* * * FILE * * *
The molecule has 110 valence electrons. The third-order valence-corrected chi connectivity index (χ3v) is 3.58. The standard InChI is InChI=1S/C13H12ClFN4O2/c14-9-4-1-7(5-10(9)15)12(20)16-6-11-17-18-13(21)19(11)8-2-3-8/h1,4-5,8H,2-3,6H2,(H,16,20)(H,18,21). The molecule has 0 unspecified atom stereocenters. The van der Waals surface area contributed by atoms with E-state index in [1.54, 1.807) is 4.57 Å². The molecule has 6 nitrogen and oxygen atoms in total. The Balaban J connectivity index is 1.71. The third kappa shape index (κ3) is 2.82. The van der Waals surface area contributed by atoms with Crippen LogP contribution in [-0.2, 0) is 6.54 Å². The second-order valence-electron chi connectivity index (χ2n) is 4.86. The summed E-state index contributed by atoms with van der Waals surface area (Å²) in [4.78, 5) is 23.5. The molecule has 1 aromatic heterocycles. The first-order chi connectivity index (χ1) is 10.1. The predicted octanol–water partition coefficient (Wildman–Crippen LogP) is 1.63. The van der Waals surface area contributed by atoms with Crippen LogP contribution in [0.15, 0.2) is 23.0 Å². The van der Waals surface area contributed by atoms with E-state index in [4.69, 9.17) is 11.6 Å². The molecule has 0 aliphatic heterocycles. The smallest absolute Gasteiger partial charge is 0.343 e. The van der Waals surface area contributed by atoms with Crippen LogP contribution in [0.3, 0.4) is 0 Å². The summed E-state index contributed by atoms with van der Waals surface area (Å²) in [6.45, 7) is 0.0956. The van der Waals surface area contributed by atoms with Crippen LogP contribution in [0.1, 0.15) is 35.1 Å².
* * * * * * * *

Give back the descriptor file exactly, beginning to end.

The molecule has 110 valence electrons. The third-order valence-corrected chi connectivity index (χ3v) is 3.58. The standard InChI is InChI=1S/C13H12ClFN4O2/c14-9-4-1-7(5-10(9)15)12(20)16-6-11-17-18-13(21)19(11)8-2-3-8/h1,4-5,8H,2-3,6H2,(H,16,20)(H,18,21). The molecule has 0 unspecified atom stereocenters. The van der Waals surface area contributed by atoms with E-state index in [1.54, 1.807) is 4.57 Å². The molecule has 6 nitrogen and oxygen atoms in total. The Balaban J connectivity index is 1.71. The third kappa shape index (κ3) is 2.82. The van der Waals surface area contributed by atoms with Crippen LogP contribution in [-0.2, 0) is 6.54 Å². The second-order valence-electron chi connectivity index (χ2n) is 4.86. The summed E-state index contributed by atoms with van der Waals surface area (Å²) in [4.78, 5) is 23.5. The molecule has 1 aromatic heterocycles. The first-order chi connectivity index (χ1) is 10.1. The predicted octanol–water partition coefficient (Wildman–Crippen LogP) is 1.63. The van der Waals surface area contributed by atoms with Crippen LogP contribution in [0.15, 0.2) is 23.0 Å². The van der Waals surface area contributed by atoms with E-state index in [4.69, 9.17) is 11.6 Å². The molecule has 0 aliphatic heterocycles. The smallest absolute Gasteiger partial charge is 0.343 e. The van der Waals surface area contributed by atoms with Crippen LogP contribution in [0.3, 0.4) is 0 Å². The summed E-state index contributed by atoms with van der Waals surface area (Å²) in [6.45, 7) is 0.0956. The van der Waals surface area contributed by atoms with Crippen LogP contribution in [0.1, 0.15) is 35.1 Å².